[3]. Mobilizing Science and Technology and Fostering Capacity for Innovation Crop and livestock research has led to the production of more food at lower costs. Doubling  and tripling yields mean that wheat, rice, and maize are now cheaper for consumers by half—in  real terms—than 40 years ago. Overall, the productivity growth in staple food crops has made a  critical contribution to agricultural development and reductions in poverty and hunger.8 Continued  research and development are needed to sustain these achievements. Growth   in   staple   food   crops  alone   does   not   ensure   agricultural   development  and   food  security. Access to nutritious food is also important, as is the need to improve the availability of  protein and micronutrients in staple foods and vegetables. Another way to address the nutritional  aspects   of   food   security   is   through   access  to   a   variety   of   foods.   Animal­source   proteins   and  micronutrients   can   have   long­term   impact   on   productivity   and   economic   development;   these  nutrients have been shown to have a strong and positive impact on the cognitive, physical, and  behavioral development of children.9 Advances in science and technology that enhance protein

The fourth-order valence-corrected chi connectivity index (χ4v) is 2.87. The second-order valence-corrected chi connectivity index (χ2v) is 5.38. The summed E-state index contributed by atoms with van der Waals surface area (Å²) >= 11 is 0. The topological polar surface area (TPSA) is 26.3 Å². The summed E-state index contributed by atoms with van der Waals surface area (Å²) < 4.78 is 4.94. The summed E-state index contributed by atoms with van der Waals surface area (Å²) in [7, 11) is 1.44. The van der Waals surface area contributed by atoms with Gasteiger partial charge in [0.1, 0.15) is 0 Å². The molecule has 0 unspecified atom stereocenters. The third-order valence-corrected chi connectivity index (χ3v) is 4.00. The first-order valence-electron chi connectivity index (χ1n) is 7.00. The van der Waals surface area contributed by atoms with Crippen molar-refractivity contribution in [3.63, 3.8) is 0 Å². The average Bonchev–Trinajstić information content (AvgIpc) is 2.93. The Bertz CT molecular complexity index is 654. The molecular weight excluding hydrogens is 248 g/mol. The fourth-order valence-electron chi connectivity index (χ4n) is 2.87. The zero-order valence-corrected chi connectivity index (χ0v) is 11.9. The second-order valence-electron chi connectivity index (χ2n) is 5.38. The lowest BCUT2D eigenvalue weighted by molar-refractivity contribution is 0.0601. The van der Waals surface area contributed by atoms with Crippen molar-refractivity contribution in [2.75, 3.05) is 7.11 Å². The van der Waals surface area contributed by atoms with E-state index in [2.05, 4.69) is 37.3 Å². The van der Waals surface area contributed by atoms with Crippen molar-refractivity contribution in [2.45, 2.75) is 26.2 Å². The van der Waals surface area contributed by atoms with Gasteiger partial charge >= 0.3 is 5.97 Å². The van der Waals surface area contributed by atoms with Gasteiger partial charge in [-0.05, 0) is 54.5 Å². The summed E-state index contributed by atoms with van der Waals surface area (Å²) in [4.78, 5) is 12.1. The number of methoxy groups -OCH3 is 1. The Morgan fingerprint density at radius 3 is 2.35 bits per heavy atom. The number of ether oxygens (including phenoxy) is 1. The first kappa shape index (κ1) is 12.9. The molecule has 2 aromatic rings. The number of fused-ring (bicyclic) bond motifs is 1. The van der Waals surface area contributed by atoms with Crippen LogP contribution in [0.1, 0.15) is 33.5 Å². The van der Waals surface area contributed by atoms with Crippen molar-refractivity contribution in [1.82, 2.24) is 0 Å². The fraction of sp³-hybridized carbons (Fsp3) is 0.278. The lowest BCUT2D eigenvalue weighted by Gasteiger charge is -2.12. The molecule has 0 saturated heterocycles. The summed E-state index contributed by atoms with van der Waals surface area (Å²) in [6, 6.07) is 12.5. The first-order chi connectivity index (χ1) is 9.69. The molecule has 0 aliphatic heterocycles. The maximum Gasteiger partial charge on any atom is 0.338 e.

content and increase bioavailability of micronutrients will contribute positively to the health status of  poor   consumers,   especially   girls   and   boys   particular   culture,   and   ensure   that   investments   in  science and technology yield maximum benefits support   technology   development   and   application,   addressing   the   different   needs   and  • constraints   of   men   and   women   throughout   the   agricultural   sector,   to   raise   agricultural  productivity for  increased  economic competitiveness;  stabilize  and  enhance  food, feed,  and  fiber   production   in   developing   countries;   increase   protein   con­tent   and   bioavailability   of  micronutrients   in   staple   foods   and   vegetables;   and   reduce   environmental   degradation   and  pollution. expand public and private sector partnerships and networks to facilitate collaboration on applied  • research activities by networks of specialists on crops, including staple foods and vegetables;  natural resource management; and other aspects of the food, feed, and fiber system. foster science and technology innovation capacity and national innovation systems to meet the  • challenges of today’s agricultural environment, including volatile climatic and market changes,  evolving grades and standards, infectious disease, political instability, and the special needs of  women. [4] .Strengthening Agricultural Training and Education Outreach, and Adaptive Research Major  advances  in   agricultural  science  and   technology  over  the   past   decade  have  had  uneven   impacts   on   people’s   productivity   and   livelihoods.   Some   farmers   perceive   some   new  technologies as too risky, either in production or financial terms. Farmers’ use of other technologies  is limited by lack of access to necessary inputs (such as fertilizer and pesticides) or markets. Still  othe potentially beneficial technologies are never adopted because farmers never hear about them. Over the past 20 years, new information and communication technologies have affected  opportunities for productive enterprises as well as trade and commerce. Such technologies have  enabled   farmers   to   tap   into   new   markets   and   acquire   information   about   new   production